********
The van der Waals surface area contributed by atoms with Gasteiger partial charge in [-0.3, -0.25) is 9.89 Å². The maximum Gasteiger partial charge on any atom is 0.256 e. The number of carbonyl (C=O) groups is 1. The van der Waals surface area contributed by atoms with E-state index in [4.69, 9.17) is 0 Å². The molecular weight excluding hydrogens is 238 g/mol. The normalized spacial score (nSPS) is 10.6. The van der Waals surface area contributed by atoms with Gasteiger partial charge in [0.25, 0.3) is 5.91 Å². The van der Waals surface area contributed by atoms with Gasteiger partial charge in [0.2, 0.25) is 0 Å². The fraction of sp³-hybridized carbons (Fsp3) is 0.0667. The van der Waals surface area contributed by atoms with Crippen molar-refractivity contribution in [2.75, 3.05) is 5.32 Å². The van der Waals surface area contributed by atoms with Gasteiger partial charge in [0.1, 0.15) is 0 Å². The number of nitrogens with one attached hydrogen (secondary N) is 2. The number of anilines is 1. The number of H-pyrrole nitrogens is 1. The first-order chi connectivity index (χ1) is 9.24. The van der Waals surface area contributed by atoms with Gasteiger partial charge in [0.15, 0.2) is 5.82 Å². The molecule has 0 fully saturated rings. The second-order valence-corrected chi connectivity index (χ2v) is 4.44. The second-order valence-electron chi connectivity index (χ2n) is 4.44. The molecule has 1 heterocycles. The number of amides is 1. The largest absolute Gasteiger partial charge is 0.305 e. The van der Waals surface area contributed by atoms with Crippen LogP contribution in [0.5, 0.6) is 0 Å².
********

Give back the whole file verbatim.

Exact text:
The van der Waals surface area contributed by atoms with Gasteiger partial charge in [-0.3, -0.25) is 9.89 Å². The maximum Gasteiger partial charge on any atom is 0.256 e. The number of carbonyl (C=O) groups is 1. The van der Waals surface area contributed by atoms with E-state index in [4.69, 9.17) is 0 Å². The molecular weight excluding hydrogens is 238 g/mol. The normalized spacial score (nSPS) is 10.6. The van der Waals surface area contributed by atoms with Gasteiger partial charge in [0.25, 0.3) is 5.91 Å². The van der Waals surface area contributed by atoms with Gasteiger partial charge in [0.2, 0.25) is 0 Å². The fraction of sp³-hybridized carbons (Fsp3) is 0.0667. The van der Waals surface area contributed by atoms with Crippen molar-refractivity contribution in [2.75, 3.05) is 5.32 Å². The van der Waals surface area contributed by atoms with Gasteiger partial charge in [0.1, 0.15) is 0 Å². The number of nitrogens with one attached hydrogen (secondary N) is 2. The number of anilines is 1. The number of H-pyrrole nitrogens is 1. The first-order chi connectivity index (χ1) is 9.24. The van der Waals surface area contributed by atoms with Gasteiger partial charge in [0.15, 0.2) is 5.82 Å². The molecule has 0 fully saturated rings. The second-order valence-corrected chi connectivity index (χ2v) is 4.44. The second-order valence-electron chi connectivity index (χ2n) is 4.44. The molecule has 1 heterocycles. The number of amides is 1. The largest absolute Gasteiger partial charge is 0.305 e. The van der Waals surface area contributed by atoms with Crippen LogP contribution in [0.5, 0.6) is 0 Å².